3. The essential idea of self-defence is that of stopping a trespasser, one who, however innocently, is going about to trench on that good which you have a right to maintain and reserve to yourself. It is then no act of authority that you perform, but the dealing of one private person with another. Indeed, the party stopped is hardly regarded as a person: no account is taken of his demerits: he is regarded simply as an abridger and diminisher of what you have a right to preserve intact. You stop a man as you stop a horse, only with more regard to the moderation of a blameless self-defence, not using more violence than is necessary here and now to preserve what you have to preserve.

4. The stopping, unfortunately, has often to be done in a hurry: there is no time to wait: for the next moment, unless you act promptly, it will be all too late, or all to no purpose, to act at all. Being done in a hurry, it has to be done in a rough-and-ready way, with such instruments as are to hand: you cannot afford to be nice about the means, carefully purifying them, and shaking off the dust of objectionable circumstances. Now to stop a man in mid career all on a sudden, to render him powerless where he was about to strike, motionless in the direction whither he was about to go, and that in an instant, is of common necessity a rude treatment, very dangerous to him who experiences it, and under some conceivable, circumstances hopelessly fatal. Still the fatality -- in plain words, the death of the aggressor -- is not directly willed. It is neither intended as an end, nor chosen as a means to an end. It is not welcomed as an end and desirable consummation: on the contrary, it is put up with most reluctantly as coming from your act: for you, a private individual, have no right to will and effect the death of any man, however guilty, as will be proved hereafter. It is not chosen as a means: for, formally as his death, it is no means to your end, which was the averting of all present danger to your right. For that it was enough to stop the trespasser; and you chose the means as a stopping means, not as a killing means. True, in stopping him you killed him, but you did not kill him to stop him. You struck him to stop him: that your blow was a mortal blow, was a circumstance which you did not choose and could not help. All killing then in self-defence is indirect.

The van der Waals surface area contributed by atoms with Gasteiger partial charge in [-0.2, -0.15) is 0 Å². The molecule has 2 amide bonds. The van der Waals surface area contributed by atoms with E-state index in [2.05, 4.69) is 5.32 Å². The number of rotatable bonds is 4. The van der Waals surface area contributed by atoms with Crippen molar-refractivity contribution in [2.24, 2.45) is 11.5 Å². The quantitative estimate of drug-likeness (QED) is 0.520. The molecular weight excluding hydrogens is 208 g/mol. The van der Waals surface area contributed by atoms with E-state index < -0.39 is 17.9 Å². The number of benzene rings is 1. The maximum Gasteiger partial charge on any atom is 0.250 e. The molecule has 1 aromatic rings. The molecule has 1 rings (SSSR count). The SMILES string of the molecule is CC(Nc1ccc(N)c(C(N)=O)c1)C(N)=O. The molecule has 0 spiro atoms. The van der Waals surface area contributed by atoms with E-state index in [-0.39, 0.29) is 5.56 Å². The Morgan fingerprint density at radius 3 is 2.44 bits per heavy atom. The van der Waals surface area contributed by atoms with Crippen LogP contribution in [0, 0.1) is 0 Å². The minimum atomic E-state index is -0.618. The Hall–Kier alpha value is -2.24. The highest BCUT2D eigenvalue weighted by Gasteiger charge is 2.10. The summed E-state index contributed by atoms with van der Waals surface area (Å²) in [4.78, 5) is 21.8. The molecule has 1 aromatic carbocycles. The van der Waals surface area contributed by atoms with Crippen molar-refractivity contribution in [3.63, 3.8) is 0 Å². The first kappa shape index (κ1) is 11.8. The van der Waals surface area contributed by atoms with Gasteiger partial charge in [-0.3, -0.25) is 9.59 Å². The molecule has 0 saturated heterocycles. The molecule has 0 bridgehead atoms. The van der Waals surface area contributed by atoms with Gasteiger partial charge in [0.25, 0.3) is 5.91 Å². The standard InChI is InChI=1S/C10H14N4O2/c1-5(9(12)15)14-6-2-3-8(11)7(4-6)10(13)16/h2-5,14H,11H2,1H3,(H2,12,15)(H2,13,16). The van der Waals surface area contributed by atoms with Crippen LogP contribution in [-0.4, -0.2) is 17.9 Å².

5. By this explanation, resting on St. Thomas -- in opposition to Cardinal de Lugo (De Just. et Jure. 10, 149) and others, who allow killing in self-defence to be the actual means chosen, and therefore directly willed -- we save four grand positions in Moral Science:

(a) The axiom, that it is never lawful directly to take the life of an innocent man. For the person who perishes by occasion of your defending yourself, may be innocent formally, and even materially also.

(b) Likewise the axiom, that it is never lawful for a private individual to kill any one whatever. We say, from a technical standpoint, that he does not kill but arrests the onset of the aggressor.

(c) We are in hearty accord with the positive law of all civilized countries, which views with extreme suspicion all deaths said to be done in self-defence, the law being jealous of the blood of its citizens, and reserving the shedding thereof to itself. We teach that only by process of law can a man ever be directly slain, his death made a means of, and the person, who strikes him, really willing and seeking, exactly speaking, to kill him.

(d) The initial error is revealed of a theory that we shall have to combat at length hereafter, the theory of Hobbes and Locke, that the power of the State is the mere agglomeration of the powers of the individuals who compose it. It appears by our explanation that the individual has no power strictly to take life in any case, or ever to kill directly, as the State does when it executes a criminal.

As a fifth point gained, we may mention the efficacious argument afforded, as will presently be shown, against the acceptance of a duel under any conceivable circumstances, a thesis otherwise not easy to establish by reason.

6. In view of the question of the origin of civil government, we must carefully collect the differences between self-defence and punishment. Death occasioned in self-defence is indirect: death inflicted as punishment is direct. Punishment is an act of authority, of distributive justice, which lies from ruler to subject (Ethics, c. v., s. ix., n. 4, p.104): self-defence is of equal against equal. Punishment is medicinal to him who suffers it, or deterrent on behalf of the community, or retributive in the way of vengeance. (Ethics, c. ix., s. iii., n. 4.) Self-defence is not on behalf of the community, still less for the good of the aggressor, but for the good of him who practises it and for the preservation of his right: neither is it retributive and retrospective, as vengeance is, but simply prospective and preventive of a harm immediately imminent. Finally, the right. to punish abides day and night: but the right of self-defence holds only while instant aggression is threatened.

7. These two diverse ideas of self-defence and vengeance were confounded by the Greeks under the one verb amunesthai. They are confounded by Mill, On Utility, in the fifth chapter where he speaks (p. 77) of the "instinct of self-defence," which nine lines below he converts into "the natural feeling of retaliation or vengeance." It is a common but a grave mistake, and the parent of much bad philosophy.

Readings. -- St. Thos., 2a 2ae, q. 64, art. 7.

Section III. -- Of Suicide.